Dig Baton Rouge

Appreciating the impact of The Rocky Horror Show

By Nick BeJeaux

On June 19, 1973, a cultural phenomenon was born on the stage of the Royal Court Theatre in London, England – a phenomenon that would sweep across the Atlantic and influence and inspire teens and young adults for decades to come in the U.S. and around the world.

That phenomenon was and is The Rocky Horror Show.

For the virgins (as the uninitiated are called by fans of the Show) of the world, The Rocky Horror Show is musical that spins the fantastically fabulous and whimsical tale of a recently engaged couple that encounters a transvestite alien scientist after their car breaks down in a rain storm off the beaten path. From there, well… you’ll just have to see for yourself. Spoilers aside, it’s the kind of show you have to see to believe. Luckily, you’ll have the chance to do just that.

On Oct. 30-31 the Manship Film Series will be screening The Rocky Horror Picture Show, the 1975 film adaptation of the musical starring Tim Curry, Susan Sarandon, and Barry Bostwick, in the Manship Theatre from 10 p.m. to 1 a.m. The Baton Rouge Film Commission asks fans to please refrain from bringing confetti, water pistols, hotdogs and prunes. Flashlights (torches), rubber gloves, toilet paper, noisemakers, toast, party hats, bells and cards are allowed.

The Rocky Horror Picture Show is the prime example of a film with a cult following and a transmitter of culture across the years,” said Liza Kelso, executive director of the BR Film Commission and a diehard fan of the Show. “When you live in big city like New York or Los Angeles, it’s easy to take advantage of theatres that show films like this, but we don’t have that here. The Manship provides that; it continues to feed the culture for filmmakers and lovers of film.”

“Cult following” is an apt description for Rocky Horror fans, who became radical fanatic followers of the show almost immediately after the play opened in 1973. “True” fans of the Show brag (and rightly so) of knowing every single line of the musical, bring toast to plays and screenings (I’d tell you why, but why spoil the surprise?) and can do the Time Warp (the Show’s signature dance) better than the cast. While the film set standard for portrayal of the characters (nearly every Frank N. Further since 1975 has emulated Curry’s look and vocal style), the theatrical experience hinges on audience interaction – mostly shouting out sexual overtures to the cast, puns, and pop cultural references making each performance unique. Rocky Horror’s uniquely dedicated followers and timeless appeal have made it immortal – passing from one generation to another like a handshake…while wearing bubblegum pink rubber gloves.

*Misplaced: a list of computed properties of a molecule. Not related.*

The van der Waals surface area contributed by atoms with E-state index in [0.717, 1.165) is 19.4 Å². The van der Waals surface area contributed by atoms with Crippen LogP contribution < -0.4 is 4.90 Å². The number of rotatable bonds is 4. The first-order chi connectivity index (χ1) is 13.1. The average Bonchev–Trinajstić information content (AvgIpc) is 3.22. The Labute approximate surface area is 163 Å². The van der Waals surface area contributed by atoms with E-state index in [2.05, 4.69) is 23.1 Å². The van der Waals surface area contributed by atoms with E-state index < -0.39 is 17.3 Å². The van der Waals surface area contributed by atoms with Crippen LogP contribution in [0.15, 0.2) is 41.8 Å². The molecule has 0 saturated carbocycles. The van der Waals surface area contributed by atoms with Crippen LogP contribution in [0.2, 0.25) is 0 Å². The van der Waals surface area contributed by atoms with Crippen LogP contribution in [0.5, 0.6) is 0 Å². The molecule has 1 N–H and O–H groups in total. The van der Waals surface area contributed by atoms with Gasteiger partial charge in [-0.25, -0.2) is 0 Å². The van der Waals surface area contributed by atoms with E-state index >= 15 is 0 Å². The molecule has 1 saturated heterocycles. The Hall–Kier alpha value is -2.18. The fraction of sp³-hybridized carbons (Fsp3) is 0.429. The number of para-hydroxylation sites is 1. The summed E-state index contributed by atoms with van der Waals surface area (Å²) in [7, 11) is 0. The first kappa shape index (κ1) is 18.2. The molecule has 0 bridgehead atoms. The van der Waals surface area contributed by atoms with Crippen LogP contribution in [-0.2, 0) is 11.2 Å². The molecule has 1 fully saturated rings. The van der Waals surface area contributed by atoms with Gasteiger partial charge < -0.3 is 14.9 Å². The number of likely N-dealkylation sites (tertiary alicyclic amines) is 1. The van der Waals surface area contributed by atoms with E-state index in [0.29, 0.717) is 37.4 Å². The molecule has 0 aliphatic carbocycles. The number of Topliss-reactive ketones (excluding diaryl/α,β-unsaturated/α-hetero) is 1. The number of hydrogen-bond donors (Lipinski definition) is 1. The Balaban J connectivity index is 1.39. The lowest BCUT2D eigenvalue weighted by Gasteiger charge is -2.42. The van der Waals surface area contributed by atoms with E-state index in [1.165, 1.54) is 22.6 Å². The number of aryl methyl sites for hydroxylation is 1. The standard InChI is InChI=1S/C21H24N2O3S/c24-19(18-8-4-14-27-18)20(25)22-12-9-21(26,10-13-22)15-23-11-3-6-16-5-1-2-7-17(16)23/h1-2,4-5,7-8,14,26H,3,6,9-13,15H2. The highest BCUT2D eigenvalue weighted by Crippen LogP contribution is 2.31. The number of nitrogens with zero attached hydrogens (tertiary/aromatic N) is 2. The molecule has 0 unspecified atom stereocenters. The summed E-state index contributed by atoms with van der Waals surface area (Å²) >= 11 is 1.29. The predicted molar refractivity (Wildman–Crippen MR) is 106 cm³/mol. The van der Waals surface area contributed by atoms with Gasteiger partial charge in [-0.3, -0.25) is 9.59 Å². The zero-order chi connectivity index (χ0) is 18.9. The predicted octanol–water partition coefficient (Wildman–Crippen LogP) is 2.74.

Kelso’s first taste of the weirdness that is TRHS in 1975 with her dad, who took her to see the show off-Broadway in Manhattan. From that point on, Kelso’s eyes were opened to a much larger, stranger world than she was used to and that, she says, was for the better.

“That experience opened my eyes wide. I’m from Natchez, Mississippi; transvestites didn’t exist in my world until then,” she said. “I think that’s why experiencing this film and play is held as a right of passage. It’s silly, but it’s also serious. This is definitely something everyone should see at least once; I am definitely passing it on to my kids.”

 

For ticket information, visit www.manshiptheatre.org.

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